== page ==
4.  Tearing fabric is easier if you tear along the length of grain rather than the cross grain.  Think about it; by tearing on the length of grain, you are breaking the weaker (warp) fibers.  You have a minimum of damage or bruising.  This is why I tear my selvages off when piecing my backing. If you tear across the grain (from selvage to selvage), you are attempting to break the strongest (weft) fibers, and the resulting damage (or "bruising") to the remaining fabric can equal a half inch or more.  This is why we rotary cut our fabric in the store instead of tearing it.  Some quilt shops still tear fabric from the bolt.  If you ever encounter this, you can ask to have your fabric cut, and if they won't, I suggest that you purchase extra fabric to allow for the "bruising" that will result.

Even if you don't have the selvage on a piece of fabric anymore, you can use the stretch test to determine the grainline of a piece of fabric.  Go ahead, give it a try!

Monday, April 16, 2012

One Week, One Thing - April 16

Good afternoon, my friends!

Last week, I completed the quilting and binding on the Kaffe Fassett Collection 1000 Pyramids quilt.  We had a few kits in the shop, but they have sold out.  It's on our list to re-cut; hopefully we'll get to that this week.

I also played a little bit with the Marti Michell large Drunkard's Path templates this past week.  Don't know if I'll be able to get back to it this week.

My number one challenge this week is to completely cut out the pieces for this quilt....
It's called Vintage Rouge and it's a Block of the Month that we will be starting in June and the sample kit just arrived.  I need to get busy!  The fun thing about this quilt is the dresdens are English Paper Pieced using a striped fabric - it's all an optical illusion!!  Perhaps I'll have actual block progress to show next week.  But I need to get it all cut out first....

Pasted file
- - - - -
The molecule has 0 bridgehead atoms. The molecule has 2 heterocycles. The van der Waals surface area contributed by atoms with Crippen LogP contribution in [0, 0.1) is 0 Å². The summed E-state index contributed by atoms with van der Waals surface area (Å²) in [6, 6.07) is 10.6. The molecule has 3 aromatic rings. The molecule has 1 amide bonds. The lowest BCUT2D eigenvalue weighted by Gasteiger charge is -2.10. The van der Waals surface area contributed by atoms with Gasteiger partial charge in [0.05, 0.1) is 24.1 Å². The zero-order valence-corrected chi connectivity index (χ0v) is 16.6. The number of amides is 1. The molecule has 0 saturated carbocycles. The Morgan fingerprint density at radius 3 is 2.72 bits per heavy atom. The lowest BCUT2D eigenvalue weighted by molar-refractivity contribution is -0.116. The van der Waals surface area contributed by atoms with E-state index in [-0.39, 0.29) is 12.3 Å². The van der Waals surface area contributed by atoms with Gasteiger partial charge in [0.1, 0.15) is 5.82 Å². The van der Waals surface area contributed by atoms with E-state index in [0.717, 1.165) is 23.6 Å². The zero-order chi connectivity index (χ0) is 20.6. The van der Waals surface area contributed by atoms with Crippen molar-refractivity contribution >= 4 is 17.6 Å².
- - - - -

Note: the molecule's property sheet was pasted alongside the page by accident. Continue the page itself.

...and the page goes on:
How about you?

Thursday, April 12, 2012

Thursday Tidbit - Piecing Your Backing

Congratulations! You've finished a fabulous quilt top and now it's time to piece your backing together.  If you've forgotten how to determine how much yardage you will need, refresh your memory by reading the past Tidbit on calculating yardage.

Most of your backings (unless you are making a queen-sized or larger quilt) will require a single seam in the backing.  Here's the quick way I go about preparing and sewing that seam.

You know you'll have to cut your yardage in half.  Don't try to measure it; just fold it in half and place a pin in the fold.
Open up the yardage, and place a ruler next to the pin, making sure your ruler is aligned straight with the fold.
Remove the pin and cut from the fold to the selvage.  You now have two equal pieces for your backing.

The next step is to sew the two halves together along the long sides.  You'll need to remove the selvages before you begin sewing this seam.  But before you do that, here's something to think about.

If your backing is directional, you'll want to make sure that the two halves are facing the same direction once you sew the seam.  Without wrangling yards of fabric, here's an easy way to make sure that both pieces are oriented the same way.

Have you ever really looked at selvages on fabric?  Usually, one selvage has printed information on it, and the other one doesn't.  If you remove the printed selvage from one half of backing and the plain selvage from the other, you are guaranteed that your print will be in the same direction once your seam is sewn.  Of course, the exception is batiks, woven plaids and solids.  You'll just have to pay attention to your pattern orientation on those.